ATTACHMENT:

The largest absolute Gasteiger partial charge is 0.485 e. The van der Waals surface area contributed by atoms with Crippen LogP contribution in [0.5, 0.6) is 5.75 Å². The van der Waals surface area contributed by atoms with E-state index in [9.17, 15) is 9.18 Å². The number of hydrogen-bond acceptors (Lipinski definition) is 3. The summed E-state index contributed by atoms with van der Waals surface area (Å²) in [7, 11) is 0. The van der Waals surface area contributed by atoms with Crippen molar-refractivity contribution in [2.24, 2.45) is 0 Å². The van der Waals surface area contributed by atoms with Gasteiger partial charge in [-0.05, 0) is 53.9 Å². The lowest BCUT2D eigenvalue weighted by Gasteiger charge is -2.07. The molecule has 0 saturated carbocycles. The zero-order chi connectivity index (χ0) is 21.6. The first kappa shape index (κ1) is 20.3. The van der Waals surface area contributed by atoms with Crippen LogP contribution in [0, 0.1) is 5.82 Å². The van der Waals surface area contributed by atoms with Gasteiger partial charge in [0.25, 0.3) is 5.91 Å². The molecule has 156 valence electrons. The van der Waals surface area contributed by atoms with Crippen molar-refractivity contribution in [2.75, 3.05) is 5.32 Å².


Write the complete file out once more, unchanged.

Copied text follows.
The largest absolute Gasteiger partial charge is 0.485 e. The van der Waals surface area contributed by atoms with Crippen LogP contribution in [0.5, 0.6) is 5.75 Å². The van der Waals surface area contributed by atoms with E-state index in [9.17, 15) is 9.18 Å². The number of hydrogen-bond acceptors (Lipinski definition) is 3. The summed E-state index contributed by atoms with van der Waals surface area (Å²) in [7, 11) is 0. The van der Waals surface area contributed by atoms with Crippen molar-refractivity contribution in [2.24, 2.45) is 0 Å². The van der Waals surface area contributed by atoms with Gasteiger partial charge in [-0.05, 0) is 53.9 Å². The lowest BCUT2D eigenvalue weighted by Gasteiger charge is -2.07. The molecule has 0 saturated carbocycles. The zero-order chi connectivity index (χ0) is 21.6. The first kappa shape index (κ1) is 20.3. The van der Waals surface area contributed by atoms with Crippen LogP contribution in [0, 0.1) is 5.82 Å². The van der Waals surface area contributed by atoms with Gasteiger partial charge in [0.25, 0.3) is 5.91 Å². The molecule has 156 valence electrons. The van der Waals surface area contributed by atoms with Crippen molar-refractivity contribution in [2.75, 3.05) is 5.32 Å².